New analysis by CHOICE has found the $1 a litre milk boycott, which is seeing consumers swapping cheaper supermarket private label fresh milk for premium brand products such as Dairy Farmers, will see consumers spending an additional $113.7 million with no guarantee this will be passed on to farmers.
“If the current private label milk boycott continues, consumers look set to spend tens-of-millions more this year in the belief that purchasing branded milk will result in farmers receiving a bigger pay day,” says CHOICE Head of Media Tom Godfrey.
“While consumers have poured so much into branded milk products,processors like Murray Goulburn, Fonterra, Lion and Parmalat have offered no guarantee that they will pass on the windfall to farmers.”
CHOICE is calling for all milk processors to confirm if they are passing on any extra funds from branded milk sales to farmers. CHOICE has written to all milk processors asking them to confirm what additional profits are being made from the consumer boycott and if they plan to pass on funds.
“Consumers are making decisions based on an assumption that they are helping Australian farmers. We want the big brands to be honest to help consumers make informed decisions in the supermarket,” Mr Godfrey says.
Since the boycott started in May, sales of $1 per litre private label milk have dropped dramatically, falling from 63.3% of sales by volume to just 50%. Given the average retail price of branded milk is $1.92 per litre, 90% higher than private label milk ($1.01 per litre), processors are set for a serious windfall.
“Unfortunately, consumers are paying 90% more with no guarantee from processors that farmers will benefit financially. Currently, whether you purchase private label milk or branded milk such as Dairy Farmers or Pauls, the farmer receives the same price price per litre from the processor.”
If Australians continue to buy branded milk at the current rate, CHOICE estimates they will end up spending an extra $113.7 million in the next 12 months, taking total sales to $1.5 billion up from $1.39 billion between August 2014 to August 15.
“With the average farmgate milk price typically around 36% of the average fresh milk retail price, we calculate that if the additional money is passed on by milk processors that farmers should get an estimated $41 million payday, Mr Godfrey says.
“The sad fact is, since the private label boycott began these major processers have cut the farmgate milk price paid to farmers even though they are being paid more by consumers.
“Consumers deserve better information . Many people are buying more expensive milk to support farmers. We want milk processors to tell us where the additional money is going so that consumers who care about farmers can shop with confidence.”
To support Australian dairy farmers, you can do the following:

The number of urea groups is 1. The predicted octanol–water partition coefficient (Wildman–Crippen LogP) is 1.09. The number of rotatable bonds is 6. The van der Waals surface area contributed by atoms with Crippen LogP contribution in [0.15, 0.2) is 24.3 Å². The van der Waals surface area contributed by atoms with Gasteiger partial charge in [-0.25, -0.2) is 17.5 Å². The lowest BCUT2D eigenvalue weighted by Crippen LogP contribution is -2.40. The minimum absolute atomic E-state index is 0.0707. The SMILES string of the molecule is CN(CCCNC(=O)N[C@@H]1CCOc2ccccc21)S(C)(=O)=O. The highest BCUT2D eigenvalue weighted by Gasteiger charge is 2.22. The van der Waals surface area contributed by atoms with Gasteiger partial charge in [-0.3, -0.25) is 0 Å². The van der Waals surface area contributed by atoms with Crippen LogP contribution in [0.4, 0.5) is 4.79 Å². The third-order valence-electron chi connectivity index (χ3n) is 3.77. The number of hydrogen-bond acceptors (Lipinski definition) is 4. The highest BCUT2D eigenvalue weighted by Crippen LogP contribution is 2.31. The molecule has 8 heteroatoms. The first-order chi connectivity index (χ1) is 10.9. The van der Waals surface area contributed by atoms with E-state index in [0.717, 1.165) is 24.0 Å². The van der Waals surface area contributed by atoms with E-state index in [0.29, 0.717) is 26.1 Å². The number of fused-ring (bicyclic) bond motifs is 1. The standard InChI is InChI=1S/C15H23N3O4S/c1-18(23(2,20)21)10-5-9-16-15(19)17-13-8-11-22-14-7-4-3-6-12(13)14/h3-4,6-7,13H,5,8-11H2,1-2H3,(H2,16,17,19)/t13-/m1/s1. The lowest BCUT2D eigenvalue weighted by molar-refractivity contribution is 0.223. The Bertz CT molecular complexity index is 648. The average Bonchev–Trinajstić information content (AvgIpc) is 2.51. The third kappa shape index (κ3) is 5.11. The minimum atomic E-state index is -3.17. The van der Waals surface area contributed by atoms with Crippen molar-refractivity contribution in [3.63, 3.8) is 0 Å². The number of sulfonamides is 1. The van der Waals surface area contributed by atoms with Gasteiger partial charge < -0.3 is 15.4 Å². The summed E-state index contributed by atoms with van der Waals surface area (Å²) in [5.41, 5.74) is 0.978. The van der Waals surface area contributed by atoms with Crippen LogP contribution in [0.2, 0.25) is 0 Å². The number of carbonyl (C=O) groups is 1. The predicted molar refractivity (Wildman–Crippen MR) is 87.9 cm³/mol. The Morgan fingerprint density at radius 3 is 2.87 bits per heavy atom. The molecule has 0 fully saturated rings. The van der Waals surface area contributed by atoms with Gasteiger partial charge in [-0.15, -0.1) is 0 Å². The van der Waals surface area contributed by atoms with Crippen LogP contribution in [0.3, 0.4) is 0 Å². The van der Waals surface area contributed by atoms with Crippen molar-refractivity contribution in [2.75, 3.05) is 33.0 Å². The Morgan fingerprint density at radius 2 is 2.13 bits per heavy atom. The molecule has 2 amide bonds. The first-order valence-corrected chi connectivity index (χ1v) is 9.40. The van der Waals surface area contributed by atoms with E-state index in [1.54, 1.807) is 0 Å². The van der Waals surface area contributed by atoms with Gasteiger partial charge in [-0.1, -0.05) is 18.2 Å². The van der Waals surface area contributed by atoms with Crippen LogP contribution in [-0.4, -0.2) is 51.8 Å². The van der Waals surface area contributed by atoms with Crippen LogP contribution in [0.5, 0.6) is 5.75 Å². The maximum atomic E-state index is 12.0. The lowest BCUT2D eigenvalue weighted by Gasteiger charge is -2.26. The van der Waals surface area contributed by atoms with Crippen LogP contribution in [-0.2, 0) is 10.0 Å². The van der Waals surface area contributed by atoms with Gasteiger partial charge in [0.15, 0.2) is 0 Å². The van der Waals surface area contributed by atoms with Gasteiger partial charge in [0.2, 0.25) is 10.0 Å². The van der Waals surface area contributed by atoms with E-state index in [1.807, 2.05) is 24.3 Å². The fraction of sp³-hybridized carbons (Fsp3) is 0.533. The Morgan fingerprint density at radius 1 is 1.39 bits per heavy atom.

- Buy Australian dairy products, irrespective of brand.
- Buy branded milk if your budget allows (but if not, buy private label milk rather than no milk at all).
- Buy directly from a local processor - or better still a farmer at your local farmers' market - if you have the option.
 CHOICE analysis 16 August 2016, shows 36% of the estimated extra $113.7 million in retail milk sales = $41 million.
 Dairy Australia chart "Company Branded vs P/L Fresh White milk",https://twitter.com/Hoddlecows/status/760607373308276736
 Dairy Australia Dairy Situation And Outlook June 2016, p14
 Ibid, Australians currently buy about 1025ML white fresh milk per year
 Ibid, the assumpt is that 50% is sold through private labels at average $1.01/L and 50% sold through name brands at average $1.92/L.
 Dairy Australia Dairy Situation And Outlook October 2015, p 12. In the 12 months to August 2015, 63% was sold through private labels at average $1.01/L and 37% sold through name brands at average $1.94/L. Total volume fresh white milk sold in this period = 1026ML.
 Dairy Australia, http://www.dairyaustralia.com.au/Markets-and-statistics/Prices/Farmgate-Prices.aspx.
Dairy Australia, Dairy Situation And Outlook October 2015, p 12. The 2014-15 nationwide average FMP was $0.485/L, compared to an average retail price of $1.35/L. Average retail price calculated from sale volumes and prices in
 Op. Cit. CHOICE analysis
ABOUT THE EXPERT
Set up by consumers for consumers, CHOICE is the consumer advocate that provides Australians with information and advice, free from commercial bias. As vital today as when we were founded in 1959, CHOICE continues to fight for consumers and uncover the truth. By mobilising Australia’s largest and loudest consumer movement, CHOICE fights to hold industry and government accountable and achieve real change on the issues that matter most.